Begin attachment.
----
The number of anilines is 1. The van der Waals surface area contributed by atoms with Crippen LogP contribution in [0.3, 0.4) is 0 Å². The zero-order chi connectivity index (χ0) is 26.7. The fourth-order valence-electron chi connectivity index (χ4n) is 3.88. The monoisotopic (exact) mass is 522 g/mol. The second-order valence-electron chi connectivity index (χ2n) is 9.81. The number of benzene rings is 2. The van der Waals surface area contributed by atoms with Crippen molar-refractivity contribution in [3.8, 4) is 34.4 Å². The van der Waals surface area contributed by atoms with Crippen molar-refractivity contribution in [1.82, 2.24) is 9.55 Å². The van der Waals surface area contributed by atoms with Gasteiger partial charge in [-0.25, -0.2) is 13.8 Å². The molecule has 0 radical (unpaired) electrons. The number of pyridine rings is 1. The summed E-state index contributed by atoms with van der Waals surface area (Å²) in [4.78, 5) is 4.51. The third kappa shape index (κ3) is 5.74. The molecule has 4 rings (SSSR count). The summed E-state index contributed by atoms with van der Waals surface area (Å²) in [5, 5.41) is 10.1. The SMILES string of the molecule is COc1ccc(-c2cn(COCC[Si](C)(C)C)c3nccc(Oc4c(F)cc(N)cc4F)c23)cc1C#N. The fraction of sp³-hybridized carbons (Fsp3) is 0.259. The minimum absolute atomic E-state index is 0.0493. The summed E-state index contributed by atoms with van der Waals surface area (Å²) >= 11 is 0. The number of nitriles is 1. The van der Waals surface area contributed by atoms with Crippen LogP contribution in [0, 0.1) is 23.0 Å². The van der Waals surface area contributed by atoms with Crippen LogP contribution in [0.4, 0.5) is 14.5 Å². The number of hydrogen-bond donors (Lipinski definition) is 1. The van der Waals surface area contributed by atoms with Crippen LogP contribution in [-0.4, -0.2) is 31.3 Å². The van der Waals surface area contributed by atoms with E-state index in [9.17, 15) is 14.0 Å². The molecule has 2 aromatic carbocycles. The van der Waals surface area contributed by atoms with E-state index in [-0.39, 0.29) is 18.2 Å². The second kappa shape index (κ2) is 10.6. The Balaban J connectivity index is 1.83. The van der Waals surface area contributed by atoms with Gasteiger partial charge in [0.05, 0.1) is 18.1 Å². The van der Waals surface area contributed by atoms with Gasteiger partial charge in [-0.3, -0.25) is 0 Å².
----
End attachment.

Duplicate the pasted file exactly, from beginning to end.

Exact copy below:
The number of anilines is 1. The van der Waals surface area contributed by atoms with Crippen LogP contribution in [0.3, 0.4) is 0 Å². The zero-order chi connectivity index (χ0) is 26.7. The fourth-order valence-electron chi connectivity index (χ4n) is 3.88. The monoisotopic (exact) mass is 522 g/mol. The second-order valence-electron chi connectivity index (χ2n) is 9.81. The number of benzene rings is 2. The van der Waals surface area contributed by atoms with Crippen molar-refractivity contribution in [3.8, 4) is 34.4 Å². The van der Waals surface area contributed by atoms with Crippen molar-refractivity contribution in [1.82, 2.24) is 9.55 Å². The van der Waals surface area contributed by atoms with Gasteiger partial charge in [-0.25, -0.2) is 13.8 Å². The molecule has 0 radical (unpaired) electrons. The number of pyridine rings is 1. The summed E-state index contributed by atoms with van der Waals surface area (Å²) in [4.78, 5) is 4.51. The third kappa shape index (κ3) is 5.74. The molecule has 4 rings (SSSR count). The summed E-state index contributed by atoms with van der Waals surface area (Å²) in [5, 5.41) is 10.1. The SMILES string of the molecule is COc1ccc(-c2cn(COCC[Si](C)(C)C)c3nccc(Oc4c(F)cc(N)cc4F)c23)cc1C#N. The fraction of sp³-hybridized carbons (Fsp3) is 0.259. The minimum absolute atomic E-state index is 0.0493. The summed E-state index contributed by atoms with van der Waals surface area (Å²) >= 11 is 0. The number of nitriles is 1. The van der Waals surface area contributed by atoms with Crippen LogP contribution in [0, 0.1) is 23.0 Å². The van der Waals surface area contributed by atoms with Crippen LogP contribution in [0.4, 0.5) is 14.5 Å². The number of hydrogen-bond donors (Lipinski definition) is 1. The van der Waals surface area contributed by atoms with Crippen LogP contribution in [-0.4, -0.2) is 31.3 Å². The van der Waals surface area contributed by atoms with E-state index in [9.17, 15) is 14.0 Å². The molecule has 2 aromatic carbocycles. The van der Waals surface area contributed by atoms with E-state index in [-0.39, 0.29) is 18.2 Å². The second kappa shape index (κ2) is 10.6. The Balaban J connectivity index is 1.83. The van der Waals surface area contributed by atoms with Gasteiger partial charge in [0.05, 0.1) is 18.1 Å². The van der Waals surface area contributed by atoms with Gasteiger partial charge in [-0.3, -0.25) is 0 Å².